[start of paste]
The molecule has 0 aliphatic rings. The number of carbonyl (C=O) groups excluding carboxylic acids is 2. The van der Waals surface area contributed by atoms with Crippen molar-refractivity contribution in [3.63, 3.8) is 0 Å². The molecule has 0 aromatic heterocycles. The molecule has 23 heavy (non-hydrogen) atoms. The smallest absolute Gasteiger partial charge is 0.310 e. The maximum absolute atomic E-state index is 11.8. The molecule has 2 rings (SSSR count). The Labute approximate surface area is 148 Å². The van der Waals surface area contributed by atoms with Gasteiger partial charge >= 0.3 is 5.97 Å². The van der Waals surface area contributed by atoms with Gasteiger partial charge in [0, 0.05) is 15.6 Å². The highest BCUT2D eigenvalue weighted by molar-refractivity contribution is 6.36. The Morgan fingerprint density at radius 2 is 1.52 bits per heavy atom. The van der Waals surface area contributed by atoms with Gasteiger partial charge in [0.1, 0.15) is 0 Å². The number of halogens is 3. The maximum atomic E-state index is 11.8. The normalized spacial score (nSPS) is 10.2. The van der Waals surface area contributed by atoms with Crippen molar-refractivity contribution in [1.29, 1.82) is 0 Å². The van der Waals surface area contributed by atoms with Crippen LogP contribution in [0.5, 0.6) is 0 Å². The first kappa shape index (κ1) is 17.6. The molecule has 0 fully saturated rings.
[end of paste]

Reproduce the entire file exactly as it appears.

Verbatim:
The molecule has 0 aliphatic rings. The number of carbonyl (C=O) groups excluding carboxylic acids is 2. The van der Waals surface area contributed by atoms with Crippen molar-refractivity contribution in [3.63, 3.8) is 0 Å². The molecule has 0 aromatic heterocycles. The molecule has 23 heavy (non-hydrogen) atoms. The smallest absolute Gasteiger partial charge is 0.310 e. The maximum absolute atomic E-state index is 11.8. The molecule has 2 rings (SSSR count). The Labute approximate surface area is 148 Å². The van der Waals surface area contributed by atoms with Gasteiger partial charge >= 0.3 is 5.97 Å². The van der Waals surface area contributed by atoms with Gasteiger partial charge in [0, 0.05) is 15.6 Å². The highest BCUT2D eigenvalue weighted by molar-refractivity contribution is 6.36. The Morgan fingerprint density at radius 2 is 1.52 bits per heavy atom. The van der Waals surface area contributed by atoms with Gasteiger partial charge in [0.1, 0.15) is 0 Å². The number of halogens is 3. The maximum atomic E-state index is 11.8. The normalized spacial score (nSPS) is 10.2. The van der Waals surface area contributed by atoms with Crippen molar-refractivity contribution in [1.29, 1.82) is 0 Å². The van der Waals surface area contributed by atoms with Crippen LogP contribution in [0.5, 0.6) is 0 Å². The first kappa shape index (κ1) is 17.6. The molecule has 0 fully saturated rings.